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Commentary: Follow the rules or pay the price

Mark Hamby
Dolan Media Newswires

Oklahoma City – If you have received more than $25,000 in federal stimulus money through the American Recovery and Reinvestment Act, you must report on the expenditure of the money starting Oct. 1. This is one of the many hurdles recipients may face as part of the stimulus program. While none of us thinks we should be subject to strict oversight by the government as to the spending of the stimulus money, we all think everybody else should be and the public is critical of the government when it is lax. The government heard our concerns and is set to make sure that the money is accounted for to the public.

While the government has reporting requirements in place, it has also set up inspector general and whistle-blower hotlines for concerned people to report potential fraud. In addition to new mechanisms and reporting requirements, an existing means of preventing or reporting fraud remains – the False Claims Act. The FCA has been around since the Civil War and is the basis for lawsuits by private individuals on behalf of the government alleging that people or companies have received federal money by making false claims. The FCA does not require individuals to be harmed – rather, only the federal government must be harmed – but the individuals are able to share in the recovery.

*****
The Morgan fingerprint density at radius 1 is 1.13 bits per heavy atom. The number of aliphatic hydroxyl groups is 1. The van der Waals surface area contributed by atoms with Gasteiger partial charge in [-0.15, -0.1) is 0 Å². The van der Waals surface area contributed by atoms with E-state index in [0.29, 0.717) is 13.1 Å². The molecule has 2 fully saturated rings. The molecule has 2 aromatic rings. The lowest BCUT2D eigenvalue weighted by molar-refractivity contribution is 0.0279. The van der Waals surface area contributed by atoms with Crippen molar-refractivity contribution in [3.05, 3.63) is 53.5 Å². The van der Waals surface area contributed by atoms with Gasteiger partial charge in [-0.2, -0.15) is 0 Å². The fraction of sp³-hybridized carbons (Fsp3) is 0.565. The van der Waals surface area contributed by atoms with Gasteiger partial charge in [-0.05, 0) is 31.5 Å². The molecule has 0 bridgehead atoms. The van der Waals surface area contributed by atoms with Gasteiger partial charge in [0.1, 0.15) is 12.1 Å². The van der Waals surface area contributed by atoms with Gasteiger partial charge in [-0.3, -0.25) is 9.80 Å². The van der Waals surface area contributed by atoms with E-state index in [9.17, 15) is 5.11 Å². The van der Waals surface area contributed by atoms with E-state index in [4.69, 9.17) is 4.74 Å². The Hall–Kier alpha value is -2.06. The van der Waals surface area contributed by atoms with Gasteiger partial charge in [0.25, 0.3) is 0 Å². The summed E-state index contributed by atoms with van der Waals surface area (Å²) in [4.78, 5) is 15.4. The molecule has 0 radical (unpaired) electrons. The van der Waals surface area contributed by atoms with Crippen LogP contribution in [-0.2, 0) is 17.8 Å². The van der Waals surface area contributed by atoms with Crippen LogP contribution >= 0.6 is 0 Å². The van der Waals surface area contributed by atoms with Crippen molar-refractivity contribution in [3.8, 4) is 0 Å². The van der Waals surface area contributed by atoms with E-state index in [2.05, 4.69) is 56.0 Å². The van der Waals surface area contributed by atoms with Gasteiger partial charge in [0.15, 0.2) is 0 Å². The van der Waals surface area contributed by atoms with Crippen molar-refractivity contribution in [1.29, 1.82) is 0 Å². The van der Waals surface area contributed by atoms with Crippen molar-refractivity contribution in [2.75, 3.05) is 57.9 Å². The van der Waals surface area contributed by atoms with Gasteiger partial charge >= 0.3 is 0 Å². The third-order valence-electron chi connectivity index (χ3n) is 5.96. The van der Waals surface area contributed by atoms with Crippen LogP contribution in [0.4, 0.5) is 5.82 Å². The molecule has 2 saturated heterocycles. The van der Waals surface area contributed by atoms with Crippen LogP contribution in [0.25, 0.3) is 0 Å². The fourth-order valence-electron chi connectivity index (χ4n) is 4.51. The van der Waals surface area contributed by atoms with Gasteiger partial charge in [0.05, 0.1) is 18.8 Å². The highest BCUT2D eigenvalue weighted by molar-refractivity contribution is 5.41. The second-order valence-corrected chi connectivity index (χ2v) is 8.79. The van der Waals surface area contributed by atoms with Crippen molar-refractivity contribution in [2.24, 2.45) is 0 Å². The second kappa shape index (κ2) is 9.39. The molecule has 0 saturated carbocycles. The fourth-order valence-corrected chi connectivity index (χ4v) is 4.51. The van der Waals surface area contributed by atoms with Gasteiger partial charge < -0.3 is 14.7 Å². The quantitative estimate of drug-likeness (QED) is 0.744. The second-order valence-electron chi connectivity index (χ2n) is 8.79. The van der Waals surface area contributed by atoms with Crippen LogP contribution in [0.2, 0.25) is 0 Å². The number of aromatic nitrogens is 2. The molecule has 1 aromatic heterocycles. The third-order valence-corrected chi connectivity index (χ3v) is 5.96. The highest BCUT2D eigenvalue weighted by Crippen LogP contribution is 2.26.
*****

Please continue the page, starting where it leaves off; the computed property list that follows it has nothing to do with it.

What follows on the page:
Stimulus project guidelines require recipients to follow certain contractual requirements, regulations or statutes. If a project for roads or bridges, for example, were to require compliance with the stimulus program’s buy-American provision, the contractor must agree to abide by those rules in order to get paid. If the contractor fails to use iron, steel, and manufactured goods produced in the United States, although the project is still completed, the contractor has not complied with the guidelines and may face liability for it.

When the contractor submits his paperwork he may be submitting a false claim to the federal government for payment in violation of the FCA.

A claim made with the goal of getting paid with federal money can be deemed a violation of the FCA when the person falsely certifies compliance with a statute, regulation, or contract provision, if the certification is a prerequisite to obtaining government payment.

So remember, although stimulus money can provide a boost to during these economically trying times, recipients must comply with contractual, statutory, and regulatory guidelines if they receive the money or face harsh penalties.

Mark Hamby is an attorney with Bonham & Howard law firm in Tulsa

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